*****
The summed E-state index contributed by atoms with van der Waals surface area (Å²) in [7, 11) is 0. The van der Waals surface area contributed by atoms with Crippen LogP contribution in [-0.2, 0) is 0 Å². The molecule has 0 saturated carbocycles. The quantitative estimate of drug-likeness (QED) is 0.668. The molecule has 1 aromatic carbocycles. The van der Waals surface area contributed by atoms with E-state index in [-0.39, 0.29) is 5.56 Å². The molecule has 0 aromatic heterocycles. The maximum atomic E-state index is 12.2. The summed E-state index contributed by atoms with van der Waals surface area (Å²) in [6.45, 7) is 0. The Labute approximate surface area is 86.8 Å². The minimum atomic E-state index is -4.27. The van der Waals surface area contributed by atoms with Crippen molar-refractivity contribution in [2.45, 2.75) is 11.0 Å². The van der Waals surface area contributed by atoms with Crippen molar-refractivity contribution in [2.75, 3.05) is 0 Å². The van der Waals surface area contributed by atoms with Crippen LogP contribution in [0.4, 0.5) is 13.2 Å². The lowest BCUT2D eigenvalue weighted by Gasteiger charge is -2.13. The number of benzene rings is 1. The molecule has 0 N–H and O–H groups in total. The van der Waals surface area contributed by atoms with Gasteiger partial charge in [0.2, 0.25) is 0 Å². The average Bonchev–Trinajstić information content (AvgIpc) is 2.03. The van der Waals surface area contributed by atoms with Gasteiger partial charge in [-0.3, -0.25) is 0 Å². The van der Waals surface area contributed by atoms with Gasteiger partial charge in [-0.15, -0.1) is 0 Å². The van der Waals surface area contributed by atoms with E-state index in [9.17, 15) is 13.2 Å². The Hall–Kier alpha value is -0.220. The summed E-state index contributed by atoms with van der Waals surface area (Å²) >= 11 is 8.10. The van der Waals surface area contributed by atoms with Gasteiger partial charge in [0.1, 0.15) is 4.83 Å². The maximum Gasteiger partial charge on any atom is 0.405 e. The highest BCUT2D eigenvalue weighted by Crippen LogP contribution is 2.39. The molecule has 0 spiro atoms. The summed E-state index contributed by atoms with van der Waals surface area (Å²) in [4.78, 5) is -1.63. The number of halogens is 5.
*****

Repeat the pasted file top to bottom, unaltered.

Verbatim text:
The summed E-state index contributed by atoms with van der Waals surface area (Å²) in [7, 11) is 0. The van der Waals surface area contributed by atoms with Crippen LogP contribution in [-0.2, 0) is 0 Å². The molecule has 0 saturated carbocycles. The quantitative estimate of drug-likeness (QED) is 0.668. The molecule has 1 aromatic carbocycles. The van der Waals surface area contributed by atoms with E-state index in [-0.39, 0.29) is 5.56 Å². The molecule has 0 aromatic heterocycles. The maximum atomic E-state index is 12.2. The summed E-state index contributed by atoms with van der Waals surface area (Å²) in [6.45, 7) is 0. The Labute approximate surface area is 86.8 Å². The minimum atomic E-state index is -4.27. The van der Waals surface area contributed by atoms with Crippen molar-refractivity contribution in [2.45, 2.75) is 11.0 Å². The van der Waals surface area contributed by atoms with Crippen molar-refractivity contribution in [2.75, 3.05) is 0 Å². The van der Waals surface area contributed by atoms with Crippen LogP contribution in [0.4, 0.5) is 13.2 Å². The lowest BCUT2D eigenvalue weighted by Gasteiger charge is -2.13. The number of benzene rings is 1. The molecule has 0 N–H and O–H groups in total. The van der Waals surface area contributed by atoms with Gasteiger partial charge in [0.2, 0.25) is 0 Å². The average Bonchev–Trinajstić information content (AvgIpc) is 2.03. The van der Waals surface area contributed by atoms with Gasteiger partial charge in [-0.3, -0.25) is 0 Å². The van der Waals surface area contributed by atoms with Gasteiger partial charge in [-0.15, -0.1) is 0 Å². The van der Waals surface area contributed by atoms with E-state index in [9.17, 15) is 13.2 Å². The Hall–Kier alpha value is -0.220. The summed E-state index contributed by atoms with van der Waals surface area (Å²) >= 11 is 8.10. The van der Waals surface area contributed by atoms with Gasteiger partial charge in [0.1, 0.15) is 4.83 Å². The maximum Gasteiger partial charge on any atom is 0.405 e. The highest BCUT2D eigenvalue weighted by Crippen LogP contribution is 2.39. The molecule has 0 spiro atoms. The summed E-state index contributed by atoms with van der Waals surface area (Å²) in [4.78, 5) is -1.63. The number of halogens is 5.